Assuming “foul trouble” is less of an issue one way (“better” officiating) or another (the previously suggested looser leash on being sat down after fouls) and health is not a concern in terms of minutes restrictions, three players should play at least 40 minutes - Ja Morant, Desmond Bane, and Dillon Brooks. Jaren Jackson Jr. should be #4, but realistically that is asking a lot of a big - 36 minutes is fine to shoot for with JJJ. That is 156 of 240 possible rotation minutes already logged between those 4 players.
4 others should play - Tyus Jones, Brandon Clarke, and some combination of Kyle Anderson/De’Anthony Melton/Ziaire Williams/John Konchar/Xavier Tillman Sr., preferably in that order - the remaining 84.
Tyus Jones and Brandon Clarke have earned it - they’ve arguably been two of the best three Grizzlies players in the series, along with Desmond Bane. Those two logging 26-ish minutes each would be more than understandable. Beyond Tyus and Brandon, the other choices all have strengths and weaknesses. Anderson’s ability to handle and facilitate offense while being defensively versatile likely means he should see 22-24 minutes. But that 8th man could be a variety of people. Melton has struggled in this series, and as our Brandon Abraham points out in this Twitter thread the main argument for Melt even when his shot isn’t falling - his defensive acumen - has not been present.
So why not allow for Ziaire Williams, who has taken and made more threes and figures to be part of the Memphis long-term plans, get opportunity. Or, perhaps a bit out of left field to most (but not all - shout out Chris Herrington of the Daily Memphian and others), allowing a defensively flawed but 41% three point shooting and elite rebounding wing John Konchar get a meaningful chance at minutes. This was less of a good option entering the series, as we operated under the assumption that the better defending Melton (who also rebounds well for his position) would be stronger offensively than he has been. But entering this key Game 5, a decent sample size has been built up. If Melton’s defensive impact has been negated, and he isn’t making threes...perhaps an acknowledgement of that in terms of time for a Konchar would make more sense.
Xavier Tillman Sr., the hero of Game 2 of this series, provides effective energy and footwork defensively alongside timely offense. But the gap in terms of what can be done between Jackson Jr./Clarke/Anderson to Tillman is drastic. If Steven Adams is not involved (he shouldn’t be right now) those three players should rotate the front court through.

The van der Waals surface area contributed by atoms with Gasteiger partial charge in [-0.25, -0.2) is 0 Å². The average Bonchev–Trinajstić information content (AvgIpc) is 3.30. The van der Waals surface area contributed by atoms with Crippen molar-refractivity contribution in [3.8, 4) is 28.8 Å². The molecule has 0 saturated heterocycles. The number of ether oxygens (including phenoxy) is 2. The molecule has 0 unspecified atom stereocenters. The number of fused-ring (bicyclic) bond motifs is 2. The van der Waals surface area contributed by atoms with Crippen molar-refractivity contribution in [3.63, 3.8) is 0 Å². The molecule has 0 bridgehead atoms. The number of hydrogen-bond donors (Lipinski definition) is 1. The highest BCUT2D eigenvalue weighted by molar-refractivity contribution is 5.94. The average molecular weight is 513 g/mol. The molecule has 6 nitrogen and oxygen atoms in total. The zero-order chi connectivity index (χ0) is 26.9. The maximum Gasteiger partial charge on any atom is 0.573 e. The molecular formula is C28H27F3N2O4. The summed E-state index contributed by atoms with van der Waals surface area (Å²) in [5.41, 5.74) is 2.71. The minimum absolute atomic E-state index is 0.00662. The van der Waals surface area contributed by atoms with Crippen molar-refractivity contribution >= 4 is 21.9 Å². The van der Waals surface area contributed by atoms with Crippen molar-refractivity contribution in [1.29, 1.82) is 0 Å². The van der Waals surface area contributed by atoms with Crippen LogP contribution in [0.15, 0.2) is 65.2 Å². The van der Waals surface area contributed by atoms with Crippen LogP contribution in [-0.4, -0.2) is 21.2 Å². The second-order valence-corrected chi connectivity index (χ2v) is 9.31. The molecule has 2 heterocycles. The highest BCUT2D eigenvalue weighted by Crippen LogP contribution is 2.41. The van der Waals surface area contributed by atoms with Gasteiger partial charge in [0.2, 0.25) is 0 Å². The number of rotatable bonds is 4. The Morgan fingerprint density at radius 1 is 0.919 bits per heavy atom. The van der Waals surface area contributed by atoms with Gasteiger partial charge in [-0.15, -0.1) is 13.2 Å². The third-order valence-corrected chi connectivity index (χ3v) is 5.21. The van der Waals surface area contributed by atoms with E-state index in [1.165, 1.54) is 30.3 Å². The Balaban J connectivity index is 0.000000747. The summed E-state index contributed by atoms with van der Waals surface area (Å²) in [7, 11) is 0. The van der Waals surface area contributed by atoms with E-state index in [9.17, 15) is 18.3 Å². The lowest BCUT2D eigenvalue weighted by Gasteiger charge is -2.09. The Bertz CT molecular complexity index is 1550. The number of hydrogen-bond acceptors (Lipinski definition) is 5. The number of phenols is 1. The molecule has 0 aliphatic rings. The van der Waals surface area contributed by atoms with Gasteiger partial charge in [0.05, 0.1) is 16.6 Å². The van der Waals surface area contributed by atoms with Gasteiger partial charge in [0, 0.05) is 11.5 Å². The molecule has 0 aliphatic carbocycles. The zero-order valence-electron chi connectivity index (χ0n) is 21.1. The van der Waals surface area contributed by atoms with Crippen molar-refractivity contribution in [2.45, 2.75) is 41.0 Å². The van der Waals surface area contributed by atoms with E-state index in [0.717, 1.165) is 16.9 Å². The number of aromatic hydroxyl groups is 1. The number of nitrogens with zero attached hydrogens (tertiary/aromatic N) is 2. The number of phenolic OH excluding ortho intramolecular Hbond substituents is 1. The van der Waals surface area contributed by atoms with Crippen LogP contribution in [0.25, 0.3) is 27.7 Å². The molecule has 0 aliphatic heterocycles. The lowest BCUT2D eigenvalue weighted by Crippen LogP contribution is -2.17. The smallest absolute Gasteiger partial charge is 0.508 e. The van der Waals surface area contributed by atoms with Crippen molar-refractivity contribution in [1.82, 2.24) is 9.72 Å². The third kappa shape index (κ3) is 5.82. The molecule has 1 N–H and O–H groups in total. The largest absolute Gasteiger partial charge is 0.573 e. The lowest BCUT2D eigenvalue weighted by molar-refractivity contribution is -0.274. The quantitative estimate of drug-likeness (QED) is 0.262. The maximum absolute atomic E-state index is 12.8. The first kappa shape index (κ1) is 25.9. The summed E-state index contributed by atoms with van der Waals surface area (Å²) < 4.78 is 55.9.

Morant/Bane/Brooks at 40 minutes. Jackson Jr. at 36. Jones and Clarke at 26, Anderson at 22. That’d leave 10 minutes for an 8th man to spell players, or increase a role if needed due to actual “foul trouble”. The Grizzlies have to focus on playing their best players more, and if that means adjusting coaching preferences regarding foul concerns so be it.
Let them learn in action. The way of sitting when committing poor fouls (as Jaren Jackson Jr. has been over and over) isn’t reaching them. And the definition of insanity is doing the same thing repeatedly while expecting a different result.
Time to shake things up a bit.
Not since 2015 has Memphis prepared for such a high stakes affair. Being the favorite means expectations - and the Grizzlies have not consistently played to them, or their own standard, in this series. The Timberwolves are part of why that is the case. But the good news is, their own way of shaking up how Memphis operates can be negated if Head Coach Taylor Jenkins, his staff, and the roster at large is willing to lean in to the strange vibe of this series and try some things they haven’t looked to before.
Now isn’t the time to be proud. The season, for all intensive purposes, is on the line. And when you’re the #2 seed in the NBA Playoffs overall thanks to regular season performance, any way you view it (young team, not “fully” in as a contender front office move wise) a loss to a 7 seed would be a disappointment.
It may not work out that way, even without drastic shifts in philosophy. But in this life, you either adapt to your surroundings or you don’t. And you deal with the consequences either way.
The Memphis Grizzlies continue to grow before our eyes. Game 5 is another opportunity to seize that reality and add a layer to the identity they’ve already built.
It’s all in time - and well past time to shock the Minnesota system. Will Memphis make the call?